Windows XP

One of the shortcomings of the Eee (or strengths, depending on which side you're on) is its Linux-based operating system. While ASUS went to great lengths to streamline the installation and include useful apps, the reality is that most consumers are familiar with Windows XP, are more comfortable with it, and can easily install new applications on it. At the same price point of $399, and with the extra goodies, the XP version is likely to take the sales lead.

Drive Usage and Performance

So, how much space will XP cost you? What about memory usage? And how much bloat is ASUS giving users with their standard installation?

The base install weighs in at about 3.0GB (out of an available 3.7GB). Memory usage is only 186MB, with very few running processes - only 30. Kudos to ASUS for not overloading the install with "value-added" software. Microsoft Works is included for word processing tasks, which is nice. We opted to remove it to save space on the primary drive, as well as other Windows components that aren't used. How much did that buy us?

That's better! We still have the 4GB SDHC card as well, which many users simply leave in the card reader all the time. If you want additional storage, flash memory is relatively cheap as well. A 16GB SDHC card runs around $65 online, which would be sufficient for storing quite a few movies, audio files, pictures, etc.

Windows Startup

What kind of environment are we greeted with on first boot?

As noted before, this is a fairly clean install with just a few additions. Note that the 900MHz Celeron M processor is still underclocked to 630MHz (70MHz FSB). We'll say more on that later.

ASUS' update software is included, which will fetch and install new versions of the Eee's BIOS. They also include a tray utility that allows easily setting the resolution back to 800x480 (not selectable from the Intel driver options), as well as disabling the built-in 0.3 megapixel camera or wireless LAN.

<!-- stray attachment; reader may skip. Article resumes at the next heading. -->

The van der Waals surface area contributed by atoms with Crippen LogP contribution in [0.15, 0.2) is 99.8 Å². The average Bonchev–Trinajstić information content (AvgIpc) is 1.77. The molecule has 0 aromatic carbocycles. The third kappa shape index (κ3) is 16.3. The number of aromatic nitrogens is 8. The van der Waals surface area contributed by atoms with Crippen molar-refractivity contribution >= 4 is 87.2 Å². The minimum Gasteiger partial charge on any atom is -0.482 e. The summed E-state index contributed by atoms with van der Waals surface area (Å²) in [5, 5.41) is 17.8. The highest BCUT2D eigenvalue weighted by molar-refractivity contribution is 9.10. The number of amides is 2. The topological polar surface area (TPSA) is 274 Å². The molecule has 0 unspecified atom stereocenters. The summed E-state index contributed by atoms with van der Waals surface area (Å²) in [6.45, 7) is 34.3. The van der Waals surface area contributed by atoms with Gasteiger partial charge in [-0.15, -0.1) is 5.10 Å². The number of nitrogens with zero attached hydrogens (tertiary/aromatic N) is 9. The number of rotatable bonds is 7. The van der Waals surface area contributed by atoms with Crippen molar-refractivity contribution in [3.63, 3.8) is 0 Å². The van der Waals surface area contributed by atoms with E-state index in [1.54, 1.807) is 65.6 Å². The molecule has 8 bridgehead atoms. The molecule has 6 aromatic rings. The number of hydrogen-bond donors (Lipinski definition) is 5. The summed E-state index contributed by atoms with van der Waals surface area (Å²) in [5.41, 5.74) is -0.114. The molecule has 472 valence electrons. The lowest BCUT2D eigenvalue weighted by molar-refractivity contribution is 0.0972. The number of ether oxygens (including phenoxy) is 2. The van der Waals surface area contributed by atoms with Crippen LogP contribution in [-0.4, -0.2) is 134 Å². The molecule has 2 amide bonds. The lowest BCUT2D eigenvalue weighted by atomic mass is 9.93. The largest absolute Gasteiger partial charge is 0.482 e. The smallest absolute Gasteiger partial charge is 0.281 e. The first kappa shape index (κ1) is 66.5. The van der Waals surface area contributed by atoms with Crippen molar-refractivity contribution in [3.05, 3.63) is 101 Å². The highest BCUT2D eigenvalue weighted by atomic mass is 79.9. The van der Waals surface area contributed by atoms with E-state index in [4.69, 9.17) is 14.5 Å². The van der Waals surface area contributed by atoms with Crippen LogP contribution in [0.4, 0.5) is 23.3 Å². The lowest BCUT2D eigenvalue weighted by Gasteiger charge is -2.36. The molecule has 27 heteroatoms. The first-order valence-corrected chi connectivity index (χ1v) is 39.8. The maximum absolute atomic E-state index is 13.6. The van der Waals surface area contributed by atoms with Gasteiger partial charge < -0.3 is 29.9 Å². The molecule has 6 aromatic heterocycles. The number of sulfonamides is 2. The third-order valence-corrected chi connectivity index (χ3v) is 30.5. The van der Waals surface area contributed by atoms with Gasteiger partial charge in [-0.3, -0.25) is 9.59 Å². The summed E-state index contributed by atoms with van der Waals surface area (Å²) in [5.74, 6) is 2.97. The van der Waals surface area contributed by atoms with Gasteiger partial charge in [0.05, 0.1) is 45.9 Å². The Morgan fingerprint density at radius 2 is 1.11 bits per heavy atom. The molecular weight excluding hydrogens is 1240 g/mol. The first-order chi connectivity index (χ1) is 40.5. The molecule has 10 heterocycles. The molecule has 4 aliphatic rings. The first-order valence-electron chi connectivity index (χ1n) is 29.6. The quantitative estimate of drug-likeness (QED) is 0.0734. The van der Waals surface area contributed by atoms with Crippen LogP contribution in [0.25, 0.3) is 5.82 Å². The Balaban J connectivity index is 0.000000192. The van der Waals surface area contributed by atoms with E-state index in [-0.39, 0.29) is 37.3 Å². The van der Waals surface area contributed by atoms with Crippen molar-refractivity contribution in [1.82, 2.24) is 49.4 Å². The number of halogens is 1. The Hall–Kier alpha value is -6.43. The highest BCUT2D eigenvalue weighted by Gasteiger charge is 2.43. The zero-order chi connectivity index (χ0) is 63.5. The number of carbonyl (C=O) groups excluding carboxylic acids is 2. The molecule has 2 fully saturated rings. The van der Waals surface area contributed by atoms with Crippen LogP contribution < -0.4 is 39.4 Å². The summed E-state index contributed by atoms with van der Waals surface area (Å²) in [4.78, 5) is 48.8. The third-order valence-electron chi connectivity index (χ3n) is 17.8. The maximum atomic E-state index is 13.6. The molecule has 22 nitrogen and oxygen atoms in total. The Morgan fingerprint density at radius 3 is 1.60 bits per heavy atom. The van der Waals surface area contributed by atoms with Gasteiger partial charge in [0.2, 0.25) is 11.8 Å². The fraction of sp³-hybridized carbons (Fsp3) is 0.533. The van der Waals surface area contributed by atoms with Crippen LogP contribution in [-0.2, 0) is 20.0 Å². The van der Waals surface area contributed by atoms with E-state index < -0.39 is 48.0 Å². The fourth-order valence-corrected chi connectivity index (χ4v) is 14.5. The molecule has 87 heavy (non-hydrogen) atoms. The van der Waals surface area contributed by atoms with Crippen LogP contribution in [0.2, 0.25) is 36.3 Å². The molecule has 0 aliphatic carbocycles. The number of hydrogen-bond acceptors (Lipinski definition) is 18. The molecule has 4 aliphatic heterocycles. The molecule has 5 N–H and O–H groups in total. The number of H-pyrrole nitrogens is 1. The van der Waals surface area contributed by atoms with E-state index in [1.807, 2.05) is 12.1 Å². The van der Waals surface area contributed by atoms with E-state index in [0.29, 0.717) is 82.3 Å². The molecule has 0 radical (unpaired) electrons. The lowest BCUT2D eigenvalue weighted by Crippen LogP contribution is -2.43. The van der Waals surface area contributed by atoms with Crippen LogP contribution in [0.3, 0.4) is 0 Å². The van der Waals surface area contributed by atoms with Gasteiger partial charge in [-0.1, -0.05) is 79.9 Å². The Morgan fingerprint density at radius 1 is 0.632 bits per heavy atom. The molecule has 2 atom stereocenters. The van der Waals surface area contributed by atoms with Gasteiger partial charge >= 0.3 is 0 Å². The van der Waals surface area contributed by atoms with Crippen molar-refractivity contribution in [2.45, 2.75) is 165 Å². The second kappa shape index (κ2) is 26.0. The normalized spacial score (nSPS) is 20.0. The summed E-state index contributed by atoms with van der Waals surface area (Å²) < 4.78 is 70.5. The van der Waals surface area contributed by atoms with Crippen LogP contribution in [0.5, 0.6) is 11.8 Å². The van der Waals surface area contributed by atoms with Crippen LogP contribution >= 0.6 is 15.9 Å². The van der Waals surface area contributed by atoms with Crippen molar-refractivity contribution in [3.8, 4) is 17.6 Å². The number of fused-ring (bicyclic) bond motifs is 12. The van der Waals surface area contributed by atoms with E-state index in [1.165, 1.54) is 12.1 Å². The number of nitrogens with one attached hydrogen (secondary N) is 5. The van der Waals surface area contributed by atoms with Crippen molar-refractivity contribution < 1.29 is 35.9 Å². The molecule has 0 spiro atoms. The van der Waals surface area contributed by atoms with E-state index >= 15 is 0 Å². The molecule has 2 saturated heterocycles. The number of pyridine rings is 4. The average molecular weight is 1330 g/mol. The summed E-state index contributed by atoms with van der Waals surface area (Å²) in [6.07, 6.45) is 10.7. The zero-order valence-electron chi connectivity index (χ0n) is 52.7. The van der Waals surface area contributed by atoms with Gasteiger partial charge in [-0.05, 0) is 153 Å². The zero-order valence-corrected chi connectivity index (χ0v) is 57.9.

Internet Explorer was a little "busy" when first started.

Some users don't mind additional toolbars, favorites and Messenger icons, etc., but especially on a screen this small, we favor real estate, and pared it down.

Index General Performance


View All Comments

  • Nihility - Wednesday, April 23, 2008 - link

    What about batter tests of XP vs Linux? Considering what a mess there was with the reviewed EEE 900's this should be tested. Reply
  • Nihility - Wednesday, April 23, 2008 - link

    Not so much. I was hoping computers like the EEE and the OLPC would help push linux but all these companies are quickly finding that it's easier to just ship with windows. Your customers like it, your developers like it and it's already been tested and proven so that saves on RnD. Maybe they still will help push linux in the long run but it sure doesn't seem like it for now.

    The EEE 900 with the bigger screen, even if it's more friendly to those older games it will come with a major drawback of even lower frame rates. Don't forget that. What the EEE needs is more power, for less power.
  • turkeyjob - Wednesday, April 23, 2008 - link

    Microsoft recently posted a video to their Ch9 website, of work they'd done to reduce the disk footprint on smaller systems. They demonstrated fully functional XP AND Office-2003 installed in 1.2GB of disk, on an EEE Reply
  • amasephy - Wednesday, April 23, 2008 - link

    In regards to the Diablo 2 benchmark, the eeepc doing 25-30 fps is normal. D2 was capped at that for single player mode, which judging by the screenshots is how the game was benchmarked. More than likely it would perform better played on bnet. Reply
  • Matt Campbell - Wednesday, April 23, 2008 - link

    Good point - I did the Diablo II tests at the very end of the article (actually as an add-on after it was written) and didn't try multiplayer mode. Reply
  • 1up949 - Wednesday, April 23, 2008 - link

    I guess anything can be made to run anything if you cripple it enough... Reply
  • Sc4freak - Wednesday, April 23, 2008 - link

    There seems to be something funky going on with the page navigation in the article. 3 pages are named "Windows XP", and you can't go to a previous page from them. Reply
  • Matt Campbell - Wednesday, April 23, 2008 - link

    Thanks, fixed. Reply

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